# (XNA) 3D Model Rotation Angles

I'm currently in the process of making a 3d "semi" top down game, the camera comes in at a very high angle near 90 to show off the 3d models. I have a main character which can move in 4 axis (up, down, left right) using the arrow keys. I'm trying to create a smooth rotation between each of the axis so that when you press right when the character faces up, his rotation just doesn't jump.

Rotations seem to be weird and I don't quite understand why MathHelper.ConvertToDegrees or Radians doesn't quite give me what I want. When I try to rotate the model, I am translating it back to the origin, rotating then translating back for my order of matrices.

Although what I've found is that for rotation in the Z-axis, 0f seems to be down, 1.6f seems to be right, 3.2f seems to be up and 4.8f seems to be left. So to translate smoothly what I do is say I'm facing up (3.2f) and I want to face, right: Rotation.Z > 1.6 so, while it's greater keep subtracting 0.08f until we reach 1.6 or lower. This works well.

BUT my problem lies in since down is 0 and left is 4.8, when you're facing left and want to face down, you rotate clockwise all the way back to down instead of the logical counter-clockwise. This only happens in left to down or vice versa.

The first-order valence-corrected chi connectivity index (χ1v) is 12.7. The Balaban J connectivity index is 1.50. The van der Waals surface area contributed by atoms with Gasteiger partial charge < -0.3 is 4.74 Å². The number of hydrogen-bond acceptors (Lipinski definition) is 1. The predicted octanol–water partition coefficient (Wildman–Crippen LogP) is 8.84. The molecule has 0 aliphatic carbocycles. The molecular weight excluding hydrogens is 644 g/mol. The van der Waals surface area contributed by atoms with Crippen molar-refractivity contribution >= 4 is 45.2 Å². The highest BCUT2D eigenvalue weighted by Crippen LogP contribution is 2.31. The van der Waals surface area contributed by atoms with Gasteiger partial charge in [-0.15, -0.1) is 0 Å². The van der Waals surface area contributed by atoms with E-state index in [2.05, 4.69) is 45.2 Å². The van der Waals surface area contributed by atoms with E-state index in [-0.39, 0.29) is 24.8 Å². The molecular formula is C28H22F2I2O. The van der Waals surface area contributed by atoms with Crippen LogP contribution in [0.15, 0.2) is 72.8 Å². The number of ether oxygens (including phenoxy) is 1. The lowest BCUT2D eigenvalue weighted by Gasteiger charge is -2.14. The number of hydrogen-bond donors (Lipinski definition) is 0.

I've thought long and hard about this, down can also be expressed by 5.4f I assume but that doesn't really solve my problem. The approach for going down looks like this:

    else if (currentKeyState.IsKeyDown(Keys.Down))
{
//Rotate character to face this direction
if (rotation.Z != 0)
{
if (rotation.Z < 0)
{
rotation.Z += 0.08f;
}
else if((rotation.Z > 0))
{
rotation.Z -= 0.08f;
}
}


Since for the left rotation, the rotation.Z value will be 4.8, then by this logic it'll going counter-clockwise. It's probably a simple solution but it has me stumped and one of my biggest problems is not moving on until a problem is fixed even if the game still works.

I've attached a picture of the axis just in case my post is nonsensical:

Look forward to any potential solutions.

Looks like you're working in radians, so...

• up = +/- pi
• left = -pi/2 = 3pi/2
• right = pi/2 = -3pi/2
• down = 0 = +/-2pi

(modulo 2pi)

To get the smallest difference between two input angles, you can use something like...

(disclaimer - this is back-of-napkin, so check it in case I flipped a sign that didn't show up in my pencil test cases)

// Returns the shortest angle from start to end
float AngularDelta(float startAngle, float endAngle)
{
float delta = endAngle - startAngle;
delta = ((((delta + pi) % 2pi) + 2pi) % 2pi) - pi
}